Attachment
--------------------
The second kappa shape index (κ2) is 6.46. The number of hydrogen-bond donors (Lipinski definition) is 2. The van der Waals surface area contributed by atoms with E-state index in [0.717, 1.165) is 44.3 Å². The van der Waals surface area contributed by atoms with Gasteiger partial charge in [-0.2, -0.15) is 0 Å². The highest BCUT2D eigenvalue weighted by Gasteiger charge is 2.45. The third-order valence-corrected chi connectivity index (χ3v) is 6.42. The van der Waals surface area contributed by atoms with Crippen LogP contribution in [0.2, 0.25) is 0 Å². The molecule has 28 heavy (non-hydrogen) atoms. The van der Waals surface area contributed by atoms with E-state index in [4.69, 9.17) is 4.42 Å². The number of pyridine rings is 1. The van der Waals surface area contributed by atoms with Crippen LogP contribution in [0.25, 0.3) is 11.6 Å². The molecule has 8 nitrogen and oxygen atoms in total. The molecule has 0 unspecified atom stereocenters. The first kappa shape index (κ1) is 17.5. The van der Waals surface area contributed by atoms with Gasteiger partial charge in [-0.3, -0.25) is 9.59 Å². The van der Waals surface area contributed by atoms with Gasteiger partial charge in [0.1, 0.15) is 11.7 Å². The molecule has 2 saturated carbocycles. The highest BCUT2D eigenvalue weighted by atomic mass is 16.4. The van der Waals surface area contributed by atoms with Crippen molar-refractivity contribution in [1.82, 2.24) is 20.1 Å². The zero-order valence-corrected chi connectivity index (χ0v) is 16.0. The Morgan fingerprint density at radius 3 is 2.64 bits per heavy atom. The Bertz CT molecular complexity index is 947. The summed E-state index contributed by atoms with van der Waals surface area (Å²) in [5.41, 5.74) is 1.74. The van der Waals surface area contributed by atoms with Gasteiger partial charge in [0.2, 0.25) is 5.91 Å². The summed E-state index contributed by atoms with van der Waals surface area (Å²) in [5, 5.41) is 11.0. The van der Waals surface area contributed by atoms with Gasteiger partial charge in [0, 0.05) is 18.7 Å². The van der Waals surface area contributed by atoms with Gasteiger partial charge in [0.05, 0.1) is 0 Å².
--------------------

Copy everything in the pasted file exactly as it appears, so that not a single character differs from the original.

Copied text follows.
The second kappa shape index (κ2) is 6.46. The number of hydrogen-bond donors (Lipinski definition) is 2. The van der Waals surface area contributed by atoms with E-state index in [0.717, 1.165) is 44.3 Å². The van der Waals surface area contributed by atoms with Gasteiger partial charge in [-0.2, -0.15) is 0 Å². The highest BCUT2D eigenvalue weighted by Gasteiger charge is 2.45. The third-order valence-corrected chi connectivity index (χ3v) is 6.42. The van der Waals surface area contributed by atoms with Crippen LogP contribution in [0.2, 0.25) is 0 Å². The molecule has 28 heavy (non-hydrogen) atoms. The van der Waals surface area contributed by atoms with E-state index in [4.69, 9.17) is 4.42 Å². The number of pyridine rings is 1. The van der Waals surface area contributed by atoms with Crippen LogP contribution in [0.25, 0.3) is 11.6 Å². The molecule has 8 nitrogen and oxygen atoms in total. The molecule has 0 unspecified atom stereocenters. The first kappa shape index (κ1) is 17.5. The van der Waals surface area contributed by atoms with Gasteiger partial charge in [-0.3, -0.25) is 9.59 Å². The van der Waals surface area contributed by atoms with Gasteiger partial charge in [0.1, 0.15) is 11.7 Å². The molecule has 2 saturated carbocycles. The highest BCUT2D eigenvalue weighted by atomic mass is 16.4. The van der Waals surface area contributed by atoms with Crippen molar-refractivity contribution in [1.82, 2.24) is 20.1 Å². The zero-order valence-corrected chi connectivity index (χ0v) is 16.0. The Morgan fingerprint density at radius 3 is 2.64 bits per heavy atom. The Bertz CT molecular complexity index is 947. The summed E-state index contributed by atoms with van der Waals surface area (Å²) in [5.41, 5.74) is 1.74. The van der Waals surface area contributed by atoms with Gasteiger partial charge in [0.2, 0.25) is 5.91 Å². The summed E-state index contributed by atoms with van der Waals surface area (Å²) in [5, 5.41) is 11.0. The van der Waals surface area contributed by atoms with Gasteiger partial charge in [0, 0.05) is 18.7 Å². The van der Waals surface area contributed by atoms with Gasteiger partial charge in [0.05, 0.1) is 0 Å².